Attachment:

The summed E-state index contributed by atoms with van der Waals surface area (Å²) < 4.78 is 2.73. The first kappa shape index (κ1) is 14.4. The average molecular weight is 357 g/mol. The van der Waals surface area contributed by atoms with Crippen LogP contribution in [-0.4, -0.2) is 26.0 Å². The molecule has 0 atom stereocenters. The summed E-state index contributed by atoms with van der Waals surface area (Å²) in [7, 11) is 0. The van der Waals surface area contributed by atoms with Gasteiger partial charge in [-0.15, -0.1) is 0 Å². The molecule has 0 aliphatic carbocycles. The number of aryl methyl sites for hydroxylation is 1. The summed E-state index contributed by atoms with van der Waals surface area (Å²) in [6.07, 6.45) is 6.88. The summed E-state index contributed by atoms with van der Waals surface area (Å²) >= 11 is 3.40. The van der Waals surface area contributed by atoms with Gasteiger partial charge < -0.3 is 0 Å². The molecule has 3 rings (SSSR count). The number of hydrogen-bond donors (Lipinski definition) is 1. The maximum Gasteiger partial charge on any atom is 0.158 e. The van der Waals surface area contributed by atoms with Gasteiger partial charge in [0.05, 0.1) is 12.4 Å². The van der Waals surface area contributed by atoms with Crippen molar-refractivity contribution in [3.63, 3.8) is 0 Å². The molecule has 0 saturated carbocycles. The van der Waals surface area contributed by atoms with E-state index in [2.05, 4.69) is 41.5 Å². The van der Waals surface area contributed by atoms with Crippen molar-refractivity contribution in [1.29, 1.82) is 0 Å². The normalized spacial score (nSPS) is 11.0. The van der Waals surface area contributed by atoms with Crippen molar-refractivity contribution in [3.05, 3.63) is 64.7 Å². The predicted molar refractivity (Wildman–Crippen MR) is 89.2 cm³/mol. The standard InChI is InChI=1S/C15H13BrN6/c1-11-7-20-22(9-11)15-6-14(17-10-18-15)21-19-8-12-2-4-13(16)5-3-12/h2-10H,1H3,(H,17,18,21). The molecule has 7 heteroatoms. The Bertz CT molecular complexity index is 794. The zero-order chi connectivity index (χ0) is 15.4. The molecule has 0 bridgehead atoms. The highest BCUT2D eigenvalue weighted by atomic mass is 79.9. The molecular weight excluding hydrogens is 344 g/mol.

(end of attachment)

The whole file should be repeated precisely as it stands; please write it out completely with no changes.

The summed E-state index contributed by atoms with van der Waals surface area (Å²) < 4.78 is 2.73. The first kappa shape index (κ1) is 14.4. The average molecular weight is 357 g/mol. The van der Waals surface area contributed by atoms with Crippen LogP contribution in [-0.4, -0.2) is 26.0 Å². The molecule has 0 atom stereocenters. The summed E-state index contributed by atoms with van der Waals surface area (Å²) in [7, 11) is 0. The van der Waals surface area contributed by atoms with Gasteiger partial charge in [-0.15, -0.1) is 0 Å². The molecule has 0 aliphatic carbocycles. The number of aryl methyl sites for hydroxylation is 1. The summed E-state index contributed by atoms with van der Waals surface area (Å²) in [6.07, 6.45) is 6.88. The summed E-state index contributed by atoms with van der Waals surface area (Å²) >= 11 is 3.40. The van der Waals surface area contributed by atoms with Gasteiger partial charge < -0.3 is 0 Å². The molecule has 3 rings (SSSR count). The number of hydrogen-bond donors (Lipinski definition) is 1. The maximum Gasteiger partial charge on any atom is 0.158 e. The van der Waals surface area contributed by atoms with Gasteiger partial charge in [0.05, 0.1) is 12.4 Å². The van der Waals surface area contributed by atoms with Crippen molar-refractivity contribution in [3.63, 3.8) is 0 Å². The molecule has 0 saturated carbocycles. The van der Waals surface area contributed by atoms with E-state index in [2.05, 4.69) is 41.5 Å². The van der Waals surface area contributed by atoms with Crippen molar-refractivity contribution in [1.29, 1.82) is 0 Å². The normalized spacial score (nSPS) is 11.0. The van der Waals surface area contributed by atoms with Crippen molar-refractivity contribution in [3.05, 3.63) is 64.7 Å². The predicted molar refractivity (Wildman–Crippen MR) is 89.2 cm³/mol. The standard InChI is InChI=1S/C15H13BrN6/c1-11-7-20-22(9-11)15-6-14(17-10-18-15)21-19-8-12-2-4-13(16)5-3-12/h2-10H,1H3,(H,17,18,21). The molecule has 7 heteroatoms. The Bertz CT molecular complexity index is 794. The zero-order chi connectivity index (χ0) is 15.4. The molecule has 0 bridgehead atoms. The highest BCUT2D eigenvalue weighted by atomic mass is 79.9. The molecular weight excluding hydrogens is 344 g/mol.